are almost wholly produced in Birmingham, some in Edinburgh, Leicester, and, again, some in Silvertown, Essex. The castings and stampings are produced in Coventry, Birmingham, Walsall, Dronfield, Oakengates, etc. Rims are made in Birmingham and Coventry.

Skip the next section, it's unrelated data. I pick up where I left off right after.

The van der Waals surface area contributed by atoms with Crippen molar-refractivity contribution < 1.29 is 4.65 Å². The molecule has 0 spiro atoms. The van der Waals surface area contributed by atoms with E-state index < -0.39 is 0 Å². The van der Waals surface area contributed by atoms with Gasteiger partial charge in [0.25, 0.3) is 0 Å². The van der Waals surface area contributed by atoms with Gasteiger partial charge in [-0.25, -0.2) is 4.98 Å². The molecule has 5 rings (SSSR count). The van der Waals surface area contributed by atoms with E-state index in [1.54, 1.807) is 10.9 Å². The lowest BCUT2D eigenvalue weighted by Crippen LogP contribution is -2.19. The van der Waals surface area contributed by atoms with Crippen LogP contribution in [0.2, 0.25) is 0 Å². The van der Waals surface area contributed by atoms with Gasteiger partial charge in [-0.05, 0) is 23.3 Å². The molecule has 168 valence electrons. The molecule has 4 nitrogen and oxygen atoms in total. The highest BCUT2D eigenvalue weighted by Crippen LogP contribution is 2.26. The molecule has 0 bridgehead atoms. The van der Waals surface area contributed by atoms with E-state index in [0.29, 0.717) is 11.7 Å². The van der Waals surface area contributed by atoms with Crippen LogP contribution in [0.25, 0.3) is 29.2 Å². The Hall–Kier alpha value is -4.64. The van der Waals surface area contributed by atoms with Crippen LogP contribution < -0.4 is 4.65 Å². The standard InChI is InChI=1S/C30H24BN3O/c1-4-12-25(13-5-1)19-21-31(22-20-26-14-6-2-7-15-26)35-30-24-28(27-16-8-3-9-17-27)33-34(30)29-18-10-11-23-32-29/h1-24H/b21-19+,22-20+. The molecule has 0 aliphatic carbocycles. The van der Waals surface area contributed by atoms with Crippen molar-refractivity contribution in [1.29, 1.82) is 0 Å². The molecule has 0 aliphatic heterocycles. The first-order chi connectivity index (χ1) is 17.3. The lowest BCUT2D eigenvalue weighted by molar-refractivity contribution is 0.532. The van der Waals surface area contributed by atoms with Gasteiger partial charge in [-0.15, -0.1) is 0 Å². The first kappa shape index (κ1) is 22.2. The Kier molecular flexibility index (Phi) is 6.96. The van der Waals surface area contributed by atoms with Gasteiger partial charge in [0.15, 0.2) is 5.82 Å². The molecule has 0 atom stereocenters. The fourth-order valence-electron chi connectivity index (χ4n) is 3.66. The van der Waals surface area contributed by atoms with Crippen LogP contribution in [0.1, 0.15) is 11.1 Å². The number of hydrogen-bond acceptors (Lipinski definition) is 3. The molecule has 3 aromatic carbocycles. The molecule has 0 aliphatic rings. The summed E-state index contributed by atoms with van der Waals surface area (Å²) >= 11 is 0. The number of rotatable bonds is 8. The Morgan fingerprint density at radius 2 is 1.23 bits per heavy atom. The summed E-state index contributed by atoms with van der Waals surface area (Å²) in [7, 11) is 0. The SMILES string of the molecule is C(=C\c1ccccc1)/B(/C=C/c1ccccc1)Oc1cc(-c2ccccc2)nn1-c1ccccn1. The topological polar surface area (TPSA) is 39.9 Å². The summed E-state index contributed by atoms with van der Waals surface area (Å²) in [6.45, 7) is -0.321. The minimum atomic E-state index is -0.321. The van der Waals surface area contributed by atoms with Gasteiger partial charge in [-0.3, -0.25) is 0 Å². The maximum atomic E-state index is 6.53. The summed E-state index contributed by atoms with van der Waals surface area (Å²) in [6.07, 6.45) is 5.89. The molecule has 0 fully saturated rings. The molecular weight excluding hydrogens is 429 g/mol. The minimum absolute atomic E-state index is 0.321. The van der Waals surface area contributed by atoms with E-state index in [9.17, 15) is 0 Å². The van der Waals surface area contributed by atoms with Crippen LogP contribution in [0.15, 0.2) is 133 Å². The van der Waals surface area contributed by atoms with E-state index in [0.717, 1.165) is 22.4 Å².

The industry may now be said to have spread all over the Midlands, Yorkshire, and parts of London. In fact there are very few places now where something or other is not made which is used in the manufacture of bicycles. Wolverhampton, Birmingham, Bristol, London, etc., supply the enamels and paints used for the finishing of the frames and wheels. Yorkshire, Coventry, Birmingham, America, and before the war, Germany, supplied machine tools. Nickel plating materials are supplied from Birmingham but some of the material comes from overseas. Sweden sends the steel blocks from which the steel tubing is made. Tin plates for chain cases come from South Wales, celluloid for handles from Germany, leather for saddles from the Argentine, balls for bearings from Sweden, rubber for tyres and pedals from South America, Ceylon, Java, etc. So one might go on enumerating the different centres of industry that supply the cycle trade; but it does not require much imagination to compare the early struggles of the pioneer cycle mechanics with those of the present day, who have largely to fit together what is made for them by other producers.